There are few people in our community who haven’t either heard of or visited the magnificent Biltmore House. Biltmore was the vision of George Washington Vanderbilt II, the grandson of Commodore Cornelius Vanderbilt. George Vanderbilt’s father, William, was the richest man on earth at the time of his death in 1896 with a fortune of almost two hundred million dollars, the equivalent to a mindboggling $5,015,664,899 in today’s currency. Commodore Vanderbilt had built the family fortune as a railroad mogul and his son had managed to quite nearly double his inheritance by the time he died.
George Vanderbilt visited North Carolina and decided he would build himself a country home near Asheville. Biltmore House remains the largest privately owned residence in the United States today.
The scion to the Vanderbilt fortune married Edith Stuyvesant Dresser in 1898; the couple had one daughter, Cornelia. George Vanderbilt died unexpectedly of heart failure on March 6, 1914. Vanderbilt was only fifty-one at the time of his death.
Edith Vanderbilt met and married Peter Goelet Gerry (pronounced GARY). Peter Gerry was the descendant of Elbridge Gerry, a Vice President of the United States and a signatory of the Declaration of Independence. Elbridge Gerry is perhaps best remembered today for being the father of “gerrymandering”, the process by which political subdivisions are divided for the purpose of helping a particular political party retain control.
Peter Gerry was born September 18, 1879 (making him six years younger than Edith) and he and his brother Robert were tutored as children by William Mackenzie King, a later Prime Minister of Canada. Gerry attended Harvard and began the practice of law in Rhode Island in 1906.
Gerry’s first marriage was to Mathilde Townsend who was herself from a wealthy family and prominent in Washington society. The union between Gerry and his first wife ended in divorce in 1925. Peter Gerry’s personal appearance coincided with his chosen profession; he was well tailored and as he aged, he looked more and more like the popular conception of a Senator of the United States.
Peter Gerry was less interested in practicing law than politics and when he first became interested in public service, Rhode Island was a predominately Republican state. Gerry was a Democrat and won election to Congress in 1912 when the national Republican Party was torn asunder by the bitter fight between incumbent President William Howard Taft and former President Theodore Roosevelt. Gerry lost his bid for reelection in 1914, largely due to the Republican Party again being united. Gerry decided to seek election to the United States Senate in 1916 against Republican Henry F. Lippitt. Gerry won the election and was reelected in 1922. Senator Gerry was unseated in 1928 by Felix Hebert, a year when the Republican Party was very strong across the country. Gerry tried to make a political comeback in 1930, challenging Rhode Island’s other Republican Senator Jesse H. Metcalfe, but was unsuccessful.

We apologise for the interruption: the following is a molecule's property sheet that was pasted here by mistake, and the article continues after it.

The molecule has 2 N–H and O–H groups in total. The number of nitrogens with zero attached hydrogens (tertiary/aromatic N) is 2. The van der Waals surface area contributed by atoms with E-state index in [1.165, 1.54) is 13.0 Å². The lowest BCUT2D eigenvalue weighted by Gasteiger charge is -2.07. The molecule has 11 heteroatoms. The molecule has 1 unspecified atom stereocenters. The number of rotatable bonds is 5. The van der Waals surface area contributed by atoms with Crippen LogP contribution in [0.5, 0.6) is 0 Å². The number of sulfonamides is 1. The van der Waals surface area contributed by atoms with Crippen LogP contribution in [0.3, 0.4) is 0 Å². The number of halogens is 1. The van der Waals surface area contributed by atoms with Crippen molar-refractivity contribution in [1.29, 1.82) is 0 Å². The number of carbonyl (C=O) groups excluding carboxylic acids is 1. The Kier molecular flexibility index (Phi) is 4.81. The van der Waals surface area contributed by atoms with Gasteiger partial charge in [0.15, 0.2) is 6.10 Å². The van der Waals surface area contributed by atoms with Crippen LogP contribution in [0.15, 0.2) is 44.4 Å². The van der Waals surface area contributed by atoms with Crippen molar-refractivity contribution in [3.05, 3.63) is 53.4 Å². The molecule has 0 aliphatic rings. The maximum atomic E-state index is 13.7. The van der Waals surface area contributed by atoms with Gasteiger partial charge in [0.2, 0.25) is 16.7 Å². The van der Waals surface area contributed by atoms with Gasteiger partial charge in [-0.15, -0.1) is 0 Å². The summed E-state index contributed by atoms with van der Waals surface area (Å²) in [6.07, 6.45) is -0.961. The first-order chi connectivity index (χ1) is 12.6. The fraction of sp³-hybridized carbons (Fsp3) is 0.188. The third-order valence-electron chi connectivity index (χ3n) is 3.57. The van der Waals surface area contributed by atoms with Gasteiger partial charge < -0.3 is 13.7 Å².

Gerry was an urbane and very wealthy man, as was Jesse Metcalfe. Both Metcalfe and Gerry also owned significant interests in newspapers in Providence, Rhode Island and neither man objected to spending freely from his personal funds for their respective campaigns. Gerry proved to be a shrewd politician and employed as his Secretary (today it would be Chief of Staff) James A. Byrn, a clever Irishman who thoroughly understood the rough and tumble of Rhode Island politics. Campaigns in Rhode Island were hardly sedate affairs, nor oftentimes very pretty. Money spent in the right places frequently had the effect of determining the outcome of elections in Rhode Island. Gerry was a Yankee Democrat and his defeat in 1928 was not only due to the Republican tide, but the fact his Republican opponent, Felix Hebert, was of French extraction and there was a large contingent of Rhode Islanders who were of French descent.
Following his defeat by Senator Jesse Metcalfe, Peter Gerry was not done with politics by any means and he kept a careful eye on political developments in Rhode Island through six years of forced exile. The Great Depression, as it did in many other states across the country, helped to transform politics and voting patterns in Rhode Island. Democrats captured the governorship with the election of Theodore Francis Green in 1932. Green, like Gerry, was a very wealthy Yankee Democrat who also employed a politically savvy Irishman as his secretary, but the similarities ended there. The two men would become intraparty rivals and neither much liked the other. Green and Gerry would comprise the top of the Democratic ticket in 1934; Green was seeking reelection as governor while Peter Gerry fought a rematch with Republican Senator Felix Hebert. Both men were elected and Green joined Gerry in the Senate in 1936 when he defeated Senator Jesse H. Metcalfe.